INQUIRY 101 S YLLABUS
Section WV
(Fall 2003)
Sandra K. Webster
Westminster College
New Wilmington, PA
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Course Description
    Inquiry 101 is the first half of a year long course of study designed to confront and engage students with questions that have traditionally been at the center of  a liberal arts education.  In the first semester the questions are:
(a) How do we know?
(b) What is the nature of human kind?

    In Inquiry 101, we will address these two questions from the vantage points of a) Learning and the purpose of education; b) knowledge and authority; and c) ways of knowing.

Course Goals

Inquiry I is designed to:

    1. equip students with essential academic skills
    2. create a common discussion about important issues
    3. demonstrate how the understanding of complex issues requires information
    4. from several perspectives
    5. explore the value of a liberal arts education
Learning Objectives

By the end of Inquiry I, students should be able to:

    1. demonstrate proficiency in analysis and its related skills
    2. demonstrate proficiency in technology skills
    3. demonstrate proficiency in research skills
    4. use multiple intellectual perspectives effectively when exploring a topic
    5. explain the nature of a liberal arts education
    6. explain the ways that authority and knowledge may come into conflict
    7. explain different ways of knowing and different purposes of education
    8. provide tentative, but thoughtful, answers to the central questions of the course:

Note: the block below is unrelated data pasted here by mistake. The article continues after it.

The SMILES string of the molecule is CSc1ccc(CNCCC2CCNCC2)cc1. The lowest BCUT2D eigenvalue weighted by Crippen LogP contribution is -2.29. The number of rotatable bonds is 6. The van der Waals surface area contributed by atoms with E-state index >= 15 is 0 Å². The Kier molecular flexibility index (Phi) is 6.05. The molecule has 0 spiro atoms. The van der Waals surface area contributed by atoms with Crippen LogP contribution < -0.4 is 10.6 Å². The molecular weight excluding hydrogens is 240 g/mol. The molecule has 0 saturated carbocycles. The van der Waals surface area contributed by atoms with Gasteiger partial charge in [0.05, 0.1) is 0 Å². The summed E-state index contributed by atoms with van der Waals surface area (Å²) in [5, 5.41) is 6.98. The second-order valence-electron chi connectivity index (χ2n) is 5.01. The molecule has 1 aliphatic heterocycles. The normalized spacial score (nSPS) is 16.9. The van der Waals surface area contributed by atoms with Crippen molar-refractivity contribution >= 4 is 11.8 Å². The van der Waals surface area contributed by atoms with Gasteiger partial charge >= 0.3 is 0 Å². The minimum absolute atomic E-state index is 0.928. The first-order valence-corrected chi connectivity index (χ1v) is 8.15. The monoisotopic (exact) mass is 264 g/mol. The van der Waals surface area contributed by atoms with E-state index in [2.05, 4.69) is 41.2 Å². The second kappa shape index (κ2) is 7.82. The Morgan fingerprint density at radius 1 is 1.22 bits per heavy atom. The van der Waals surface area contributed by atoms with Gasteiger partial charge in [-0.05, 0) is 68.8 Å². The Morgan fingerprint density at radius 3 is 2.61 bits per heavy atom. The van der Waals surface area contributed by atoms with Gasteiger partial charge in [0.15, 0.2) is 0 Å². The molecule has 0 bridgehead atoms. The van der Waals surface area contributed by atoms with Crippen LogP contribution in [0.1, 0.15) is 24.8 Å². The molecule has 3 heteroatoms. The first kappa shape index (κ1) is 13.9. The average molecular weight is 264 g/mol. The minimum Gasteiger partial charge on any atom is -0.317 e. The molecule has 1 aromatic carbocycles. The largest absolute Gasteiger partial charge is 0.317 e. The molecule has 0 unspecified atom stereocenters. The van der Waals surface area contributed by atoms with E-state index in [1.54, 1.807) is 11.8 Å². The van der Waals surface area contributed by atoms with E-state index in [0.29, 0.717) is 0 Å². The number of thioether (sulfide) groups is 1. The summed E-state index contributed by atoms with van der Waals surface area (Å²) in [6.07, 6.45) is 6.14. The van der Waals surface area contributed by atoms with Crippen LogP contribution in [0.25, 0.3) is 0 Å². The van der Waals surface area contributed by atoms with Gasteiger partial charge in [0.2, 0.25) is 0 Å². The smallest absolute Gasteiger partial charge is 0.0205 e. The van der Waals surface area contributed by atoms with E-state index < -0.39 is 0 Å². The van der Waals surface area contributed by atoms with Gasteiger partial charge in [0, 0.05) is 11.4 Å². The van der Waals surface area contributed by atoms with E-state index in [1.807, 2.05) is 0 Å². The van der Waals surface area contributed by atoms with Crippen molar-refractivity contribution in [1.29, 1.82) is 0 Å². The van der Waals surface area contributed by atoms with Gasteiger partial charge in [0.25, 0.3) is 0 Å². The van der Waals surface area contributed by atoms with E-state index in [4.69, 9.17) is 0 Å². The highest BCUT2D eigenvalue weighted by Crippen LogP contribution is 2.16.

1. How do we know?
  2. What is the nature of humankind?
Texts
Westminster College (1999). Inquiry 2003-2004.  Littleton, MA: Tapestry Press.
Brecht, Bertolt (1940) Galileo.  (Charles Laughton, translator), New York: Grove Press.
Hamlet,  Shakespeare (On-Line)

Assignments

Co-curricular Activities - Students are required to attend a minimum of three co-curricular activities (from an approved list for Inquiry 101).  Credit for attendance is earned through a 250 word summary written  report of the activity that directly connects it to the content of our class readings and activities.

Virtual Discussions- On all Fridays, including the first one, discussion of the readings will occur in the virtual classroom.  Each student is required to post a minimum of two meaningful contributions to the discussion.  Unless otherwise notified the discussions should occur in real-time during the scheduled class hours of 8:10 - 9:10.

Team Projects-  For each course section students will be assigned to teams.  The teams will produce and present to their classmates various projects that meet the course goals.  The team members will be changed for each section.

Term Project- Each student will select a topic from a list provided by the instructor.  The student will research the project using library  resources.  The research will provide the basis for a 7-10  page written report.

Final - A comprehensive final exam will be given during the final exam period.  It will assess how well the students can use the course content (readings, projects, co-curricular activities) to address the central questions of the course:  How do we know? and What is the nature of human kind?  The essay format will require students to demonstrate the skills of summary, analysis, and evaluation.  

Grading

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